Sugar linked to obesity, metabolic syndrome, fatty liver
By JImmy Downs
Monday May 27, 2013 (foodconsumer.org) -- A new study in Pediatric Obesity suggests that drinking sugar sweetened beverages increase the risk for developing obesity, metabolic syndrome and fatty liver while lowering the intake of the beverages reduces weight gain in adults and children.
G.A. Bray and B.M Popkin from Pennington Biomedical Research Center, Louisiana State University in Baton Rouge, LA, USA conducted the study and confirmed the association between consumption of sugar-sweetened beverages and obesity, metabolic syndrome and fatty liver.
Previous studies have already shown that consumption of high fructose corn syrup sweetened beverages may play a role in the obesity epidemic and sucrose is just as bad as high fructose corn syrup. And soft drinks have been linked to increased risk for obesity, diabetes and cardiovascular disease, according to the authors.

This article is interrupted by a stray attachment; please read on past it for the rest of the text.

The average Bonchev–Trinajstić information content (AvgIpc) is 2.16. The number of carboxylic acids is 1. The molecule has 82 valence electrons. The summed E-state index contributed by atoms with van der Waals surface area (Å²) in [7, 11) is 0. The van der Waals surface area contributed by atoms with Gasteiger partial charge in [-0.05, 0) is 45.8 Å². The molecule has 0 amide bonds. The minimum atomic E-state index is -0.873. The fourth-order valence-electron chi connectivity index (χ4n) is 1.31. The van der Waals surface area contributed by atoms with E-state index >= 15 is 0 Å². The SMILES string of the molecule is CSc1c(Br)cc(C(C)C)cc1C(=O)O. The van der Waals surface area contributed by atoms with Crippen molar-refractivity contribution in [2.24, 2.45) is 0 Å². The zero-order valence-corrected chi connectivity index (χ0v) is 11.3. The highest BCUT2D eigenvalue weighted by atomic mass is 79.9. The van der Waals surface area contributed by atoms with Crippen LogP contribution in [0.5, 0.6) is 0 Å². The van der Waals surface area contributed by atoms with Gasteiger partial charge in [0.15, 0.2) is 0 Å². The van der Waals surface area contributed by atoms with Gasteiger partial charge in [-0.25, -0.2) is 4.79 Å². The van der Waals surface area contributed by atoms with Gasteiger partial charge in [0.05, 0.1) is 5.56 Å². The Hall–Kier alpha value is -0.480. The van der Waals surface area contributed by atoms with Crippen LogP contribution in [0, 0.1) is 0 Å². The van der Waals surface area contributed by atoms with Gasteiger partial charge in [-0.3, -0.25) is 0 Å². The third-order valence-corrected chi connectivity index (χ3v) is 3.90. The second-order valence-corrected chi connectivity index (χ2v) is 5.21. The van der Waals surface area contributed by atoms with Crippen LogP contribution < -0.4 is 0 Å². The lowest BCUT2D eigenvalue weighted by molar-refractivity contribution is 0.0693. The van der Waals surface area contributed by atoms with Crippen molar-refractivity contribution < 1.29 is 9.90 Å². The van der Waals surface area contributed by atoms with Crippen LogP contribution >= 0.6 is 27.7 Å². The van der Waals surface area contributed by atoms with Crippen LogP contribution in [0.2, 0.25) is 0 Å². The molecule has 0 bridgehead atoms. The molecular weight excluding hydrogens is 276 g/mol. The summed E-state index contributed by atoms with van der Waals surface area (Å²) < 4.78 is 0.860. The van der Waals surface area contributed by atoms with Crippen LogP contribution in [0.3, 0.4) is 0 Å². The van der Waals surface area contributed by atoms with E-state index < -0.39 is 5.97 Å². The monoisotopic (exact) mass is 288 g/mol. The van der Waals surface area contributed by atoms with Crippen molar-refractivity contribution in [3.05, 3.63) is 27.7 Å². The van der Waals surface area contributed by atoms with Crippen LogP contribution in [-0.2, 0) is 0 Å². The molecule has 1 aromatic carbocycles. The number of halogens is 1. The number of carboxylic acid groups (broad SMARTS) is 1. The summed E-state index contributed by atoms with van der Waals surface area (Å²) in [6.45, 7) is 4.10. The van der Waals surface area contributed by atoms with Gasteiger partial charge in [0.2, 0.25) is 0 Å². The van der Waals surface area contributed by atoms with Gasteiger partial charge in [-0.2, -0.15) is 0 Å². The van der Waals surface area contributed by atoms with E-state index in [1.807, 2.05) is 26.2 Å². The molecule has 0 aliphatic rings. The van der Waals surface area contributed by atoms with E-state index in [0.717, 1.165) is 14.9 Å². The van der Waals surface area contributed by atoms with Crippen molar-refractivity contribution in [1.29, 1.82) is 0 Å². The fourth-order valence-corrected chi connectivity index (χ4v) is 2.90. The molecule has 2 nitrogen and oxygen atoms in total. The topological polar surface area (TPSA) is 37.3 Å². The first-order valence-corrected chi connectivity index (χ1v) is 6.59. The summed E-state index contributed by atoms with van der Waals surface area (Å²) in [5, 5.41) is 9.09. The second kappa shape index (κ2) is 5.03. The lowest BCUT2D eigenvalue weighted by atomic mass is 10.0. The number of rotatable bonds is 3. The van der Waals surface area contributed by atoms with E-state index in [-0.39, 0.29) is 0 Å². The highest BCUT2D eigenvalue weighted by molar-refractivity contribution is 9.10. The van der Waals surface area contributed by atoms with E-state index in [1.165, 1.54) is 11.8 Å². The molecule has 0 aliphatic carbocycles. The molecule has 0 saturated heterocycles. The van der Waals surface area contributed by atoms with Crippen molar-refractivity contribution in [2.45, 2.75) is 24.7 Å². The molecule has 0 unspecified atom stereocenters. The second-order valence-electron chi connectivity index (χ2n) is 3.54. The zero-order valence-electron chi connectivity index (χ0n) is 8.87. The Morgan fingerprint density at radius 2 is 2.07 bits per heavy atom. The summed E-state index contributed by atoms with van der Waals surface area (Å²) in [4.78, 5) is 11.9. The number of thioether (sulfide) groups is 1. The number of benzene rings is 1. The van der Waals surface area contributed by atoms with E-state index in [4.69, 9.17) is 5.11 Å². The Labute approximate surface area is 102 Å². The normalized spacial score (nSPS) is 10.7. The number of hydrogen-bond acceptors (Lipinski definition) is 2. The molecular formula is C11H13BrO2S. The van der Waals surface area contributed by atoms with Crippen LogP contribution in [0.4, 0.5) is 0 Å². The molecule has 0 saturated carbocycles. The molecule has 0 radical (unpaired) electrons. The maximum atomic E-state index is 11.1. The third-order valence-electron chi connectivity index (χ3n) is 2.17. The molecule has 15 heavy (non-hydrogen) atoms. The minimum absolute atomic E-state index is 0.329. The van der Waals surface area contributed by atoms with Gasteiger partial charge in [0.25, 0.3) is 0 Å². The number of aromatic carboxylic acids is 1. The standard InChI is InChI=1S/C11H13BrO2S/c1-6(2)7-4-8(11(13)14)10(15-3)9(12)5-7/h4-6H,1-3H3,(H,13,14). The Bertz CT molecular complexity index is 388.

The current study provides evidence to suggest that consuming fructose sweetened beverages was linked to increased risk for non-alcoholic fatty liver. And sugar sweetened beverages, fruit drinks and even fruit juice may have a similar detrimental effect. The study also found that reducing intake of sugar sweetened beverages reduces weight gain.
Meta-analyses show that sugar sweetened beverages are related to the risk for diabetes, metabolic syndrome and cardiovascular disease in adults and children. Specifically, drinking 2 sugar sweetened beverages each day for six months caused symptoms of metabolic syndrome and fatty liver. And randomized controlled trials also show lowering intake of sugar sweetened soft drinks reduced weight gain.
The study suggests that consumption of sugar sweetened beverages plays a role in the obesity epidemic and metabolic syndrome and fatty liver and weight gain can be controlled by lowering the intake of sugar sweetened beverages.
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